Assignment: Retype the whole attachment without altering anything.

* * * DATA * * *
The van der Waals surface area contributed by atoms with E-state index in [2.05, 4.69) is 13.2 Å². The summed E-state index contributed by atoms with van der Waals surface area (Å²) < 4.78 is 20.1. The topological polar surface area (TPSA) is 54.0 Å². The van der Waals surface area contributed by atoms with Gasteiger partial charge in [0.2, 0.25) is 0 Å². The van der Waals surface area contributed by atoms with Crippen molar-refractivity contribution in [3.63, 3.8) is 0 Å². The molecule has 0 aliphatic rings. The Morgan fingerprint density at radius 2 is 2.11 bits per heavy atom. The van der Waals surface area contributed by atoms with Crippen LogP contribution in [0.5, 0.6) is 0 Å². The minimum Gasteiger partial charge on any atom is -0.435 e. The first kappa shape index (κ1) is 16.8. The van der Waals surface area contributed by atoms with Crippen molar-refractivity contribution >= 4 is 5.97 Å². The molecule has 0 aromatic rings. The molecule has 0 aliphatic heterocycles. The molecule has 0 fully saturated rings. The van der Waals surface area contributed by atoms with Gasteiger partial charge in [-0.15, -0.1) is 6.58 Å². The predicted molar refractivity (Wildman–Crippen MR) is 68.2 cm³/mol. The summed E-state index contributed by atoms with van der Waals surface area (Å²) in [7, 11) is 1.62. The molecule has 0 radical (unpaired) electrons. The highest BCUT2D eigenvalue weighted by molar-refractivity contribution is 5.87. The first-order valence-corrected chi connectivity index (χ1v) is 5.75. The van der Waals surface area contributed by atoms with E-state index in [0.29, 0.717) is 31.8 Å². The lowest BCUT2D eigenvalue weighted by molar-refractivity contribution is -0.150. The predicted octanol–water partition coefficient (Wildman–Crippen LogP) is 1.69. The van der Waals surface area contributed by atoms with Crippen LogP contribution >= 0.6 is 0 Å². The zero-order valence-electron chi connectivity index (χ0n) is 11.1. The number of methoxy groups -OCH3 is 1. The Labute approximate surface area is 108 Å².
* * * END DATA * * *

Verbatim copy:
The van der Waals surface area contributed by atoms with E-state index in [2.05, 4.69) is 13.2 Å². The summed E-state index contributed by atoms with van der Waals surface area (Å²) < 4.78 is 20.1. The topological polar surface area (TPSA) is 54.0 Å². The van der Waals surface area contributed by atoms with Gasteiger partial charge in [0.2, 0.25) is 0 Å². The van der Waals surface area contributed by atoms with Crippen molar-refractivity contribution in [3.63, 3.8) is 0 Å². The molecule has 0 aliphatic rings. The Morgan fingerprint density at radius 2 is 2.11 bits per heavy atom. The van der Waals surface area contributed by atoms with Crippen LogP contribution in [0.5, 0.6) is 0 Å². The minimum Gasteiger partial charge on any atom is -0.435 e. The first kappa shape index (κ1) is 16.8. The van der Waals surface area contributed by atoms with Crippen molar-refractivity contribution >= 4 is 5.97 Å². The molecule has 0 aromatic rings. The molecule has 0 aliphatic heterocycles. The molecule has 0 fully saturated rings. The van der Waals surface area contributed by atoms with Gasteiger partial charge in [-0.15, -0.1) is 6.58 Å². The predicted molar refractivity (Wildman–Crippen MR) is 68.2 cm³/mol. The summed E-state index contributed by atoms with van der Waals surface area (Å²) in [7, 11) is 1.62. The molecule has 0 radical (unpaired) electrons. The highest BCUT2D eigenvalue weighted by molar-refractivity contribution is 5.87. The first-order valence-corrected chi connectivity index (χ1v) is 5.75. The van der Waals surface area contributed by atoms with E-state index in [0.29, 0.717) is 31.8 Å². The lowest BCUT2D eigenvalue weighted by molar-refractivity contribution is -0.150. The predicted octanol–water partition coefficient (Wildman–Crippen LogP) is 1.69. The van der Waals surface area contributed by atoms with Crippen LogP contribution >= 0.6 is 0 Å². The zero-order valence-electron chi connectivity index (χ0n) is 11.1. The number of methoxy groups -OCH3 is 1. The Labute approximate surface area is 108 Å².